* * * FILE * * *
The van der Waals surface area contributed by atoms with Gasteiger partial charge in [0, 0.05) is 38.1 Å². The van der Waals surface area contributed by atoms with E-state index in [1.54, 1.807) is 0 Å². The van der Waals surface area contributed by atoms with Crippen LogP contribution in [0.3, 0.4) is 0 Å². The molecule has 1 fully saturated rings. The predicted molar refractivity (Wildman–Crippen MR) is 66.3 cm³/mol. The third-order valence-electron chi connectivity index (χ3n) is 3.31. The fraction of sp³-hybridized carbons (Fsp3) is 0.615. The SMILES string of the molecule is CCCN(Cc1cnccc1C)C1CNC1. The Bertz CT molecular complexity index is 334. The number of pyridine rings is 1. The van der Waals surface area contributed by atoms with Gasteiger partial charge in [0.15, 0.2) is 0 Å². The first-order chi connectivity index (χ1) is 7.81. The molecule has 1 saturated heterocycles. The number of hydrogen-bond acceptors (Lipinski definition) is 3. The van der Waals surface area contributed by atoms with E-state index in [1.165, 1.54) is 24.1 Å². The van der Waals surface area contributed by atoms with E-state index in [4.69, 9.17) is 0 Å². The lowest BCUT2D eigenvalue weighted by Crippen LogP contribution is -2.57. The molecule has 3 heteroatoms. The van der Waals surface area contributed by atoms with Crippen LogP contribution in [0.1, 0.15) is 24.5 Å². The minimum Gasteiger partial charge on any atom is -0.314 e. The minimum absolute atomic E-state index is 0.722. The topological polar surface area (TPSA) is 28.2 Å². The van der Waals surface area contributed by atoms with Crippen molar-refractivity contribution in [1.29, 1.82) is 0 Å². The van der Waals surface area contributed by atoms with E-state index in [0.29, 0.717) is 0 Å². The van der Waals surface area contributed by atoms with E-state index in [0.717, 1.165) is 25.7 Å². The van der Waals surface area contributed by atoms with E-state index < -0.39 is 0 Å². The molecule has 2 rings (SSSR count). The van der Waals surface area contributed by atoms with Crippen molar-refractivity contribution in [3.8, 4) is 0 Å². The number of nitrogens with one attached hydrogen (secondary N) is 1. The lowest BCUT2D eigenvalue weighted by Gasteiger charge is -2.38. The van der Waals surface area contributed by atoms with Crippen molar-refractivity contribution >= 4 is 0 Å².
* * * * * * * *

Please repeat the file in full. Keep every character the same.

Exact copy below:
The van der Waals surface area contributed by atoms with Gasteiger partial charge in [0, 0.05) is 38.1 Å². The van der Waals surface area contributed by atoms with E-state index in [1.54, 1.807) is 0 Å². The van der Waals surface area contributed by atoms with Crippen LogP contribution in [0.3, 0.4) is 0 Å². The molecule has 1 fully saturated rings. The predicted molar refractivity (Wildman–Crippen MR) is 66.3 cm³/mol. The third-order valence-electron chi connectivity index (χ3n) is 3.31. The fraction of sp³-hybridized carbons (Fsp3) is 0.615. The SMILES string of the molecule is CCCN(Cc1cnccc1C)C1CNC1. The Bertz CT molecular complexity index is 334. The number of pyridine rings is 1. The van der Waals surface area contributed by atoms with Gasteiger partial charge in [0.15, 0.2) is 0 Å². The first-order chi connectivity index (χ1) is 7.81. The molecule has 1 saturated heterocycles. The number of hydrogen-bond acceptors (Lipinski definition) is 3. The van der Waals surface area contributed by atoms with E-state index in [1.165, 1.54) is 24.1 Å². The van der Waals surface area contributed by atoms with E-state index in [4.69, 9.17) is 0 Å². The lowest BCUT2D eigenvalue weighted by Crippen LogP contribution is -2.57. The molecule has 3 heteroatoms. The van der Waals surface area contributed by atoms with Crippen LogP contribution in [0.1, 0.15) is 24.5 Å². The minimum Gasteiger partial charge on any atom is -0.314 e. The minimum absolute atomic E-state index is 0.722. The topological polar surface area (TPSA) is 28.2 Å². The van der Waals surface area contributed by atoms with Crippen molar-refractivity contribution in [1.29, 1.82) is 0 Å². The van der Waals surface area contributed by atoms with E-state index in [0.29, 0.717) is 0 Å². The van der Waals surface area contributed by atoms with E-state index in [0.717, 1.165) is 25.7 Å². The van der Waals surface area contributed by atoms with E-state index < -0.39 is 0 Å². The molecule has 2 rings (SSSR count). The van der Waals surface area contributed by atoms with Crippen molar-refractivity contribution in [3.8, 4) is 0 Å². The number of nitrogens with one attached hydrogen (secondary N) is 1. The lowest BCUT2D eigenvalue weighted by Gasteiger charge is -2.38. The van der Waals surface area contributed by atoms with Crippen molar-refractivity contribution >= 4 is 0 Å².